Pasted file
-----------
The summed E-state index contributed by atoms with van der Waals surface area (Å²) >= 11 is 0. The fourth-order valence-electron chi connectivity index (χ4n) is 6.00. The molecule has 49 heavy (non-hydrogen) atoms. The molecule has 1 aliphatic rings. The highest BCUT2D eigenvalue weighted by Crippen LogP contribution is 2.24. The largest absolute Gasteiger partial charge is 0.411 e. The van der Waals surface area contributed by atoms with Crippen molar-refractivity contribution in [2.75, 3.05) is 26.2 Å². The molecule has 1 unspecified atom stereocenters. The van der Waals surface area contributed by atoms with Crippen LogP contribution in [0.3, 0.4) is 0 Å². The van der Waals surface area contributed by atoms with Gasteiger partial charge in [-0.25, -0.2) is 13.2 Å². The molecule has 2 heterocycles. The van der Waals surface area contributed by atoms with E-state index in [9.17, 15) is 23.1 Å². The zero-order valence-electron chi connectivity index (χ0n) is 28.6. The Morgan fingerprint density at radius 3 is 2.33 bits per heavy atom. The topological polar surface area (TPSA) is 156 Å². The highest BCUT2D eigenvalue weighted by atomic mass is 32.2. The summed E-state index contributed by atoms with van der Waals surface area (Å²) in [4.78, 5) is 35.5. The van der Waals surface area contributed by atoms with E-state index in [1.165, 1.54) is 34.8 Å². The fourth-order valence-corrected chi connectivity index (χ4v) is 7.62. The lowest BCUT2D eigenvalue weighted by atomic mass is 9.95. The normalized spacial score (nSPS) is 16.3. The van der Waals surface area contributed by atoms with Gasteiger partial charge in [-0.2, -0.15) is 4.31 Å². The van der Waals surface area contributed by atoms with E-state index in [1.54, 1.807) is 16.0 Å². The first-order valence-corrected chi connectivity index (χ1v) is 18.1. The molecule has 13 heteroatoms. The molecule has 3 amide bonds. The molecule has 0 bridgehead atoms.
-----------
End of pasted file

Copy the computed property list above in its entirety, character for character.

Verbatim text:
The summed E-state index contributed by atoms with van der Waals surface area (Å²) >= 11 is 0. The fourth-order valence-electron chi connectivity index (χ4n) is 6.00. The molecule has 49 heavy (non-hydrogen) atoms. The molecule has 1 aliphatic rings. The highest BCUT2D eigenvalue weighted by Crippen LogP contribution is 2.24. The largest absolute Gasteiger partial charge is 0.411 e. The van der Waals surface area contributed by atoms with Crippen molar-refractivity contribution in [2.75, 3.05) is 26.2 Å². The molecule has 1 unspecified atom stereocenters. The van der Waals surface area contributed by atoms with Crippen LogP contribution in [0.3, 0.4) is 0 Å². The van der Waals surface area contributed by atoms with Gasteiger partial charge in [-0.25, -0.2) is 13.2 Å². The molecule has 2 heterocycles. The van der Waals surface area contributed by atoms with E-state index in [9.17, 15) is 23.1 Å². The zero-order valence-electron chi connectivity index (χ0n) is 28.6. The Morgan fingerprint density at radius 3 is 2.33 bits per heavy atom. The topological polar surface area (TPSA) is 156 Å². The highest BCUT2D eigenvalue weighted by atomic mass is 32.2. The summed E-state index contributed by atoms with van der Waals surface area (Å²) in [4.78, 5) is 35.5. The van der Waals surface area contributed by atoms with E-state index in [1.165, 1.54) is 34.8 Å². The fourth-order valence-corrected chi connectivity index (χ4v) is 7.62. The lowest BCUT2D eigenvalue weighted by atomic mass is 9.95. The normalized spacial score (nSPS) is 16.3. The van der Waals surface area contributed by atoms with Gasteiger partial charge in [-0.2, -0.15) is 4.31 Å². The van der Waals surface area contributed by atoms with E-state index in [1.54, 1.807) is 16.0 Å². The first-order valence-corrected chi connectivity index (χ1v) is 18.1. The molecule has 13 heteroatoms. The molecule has 3 amide bonds. The molecule has 0 bridgehead atoms.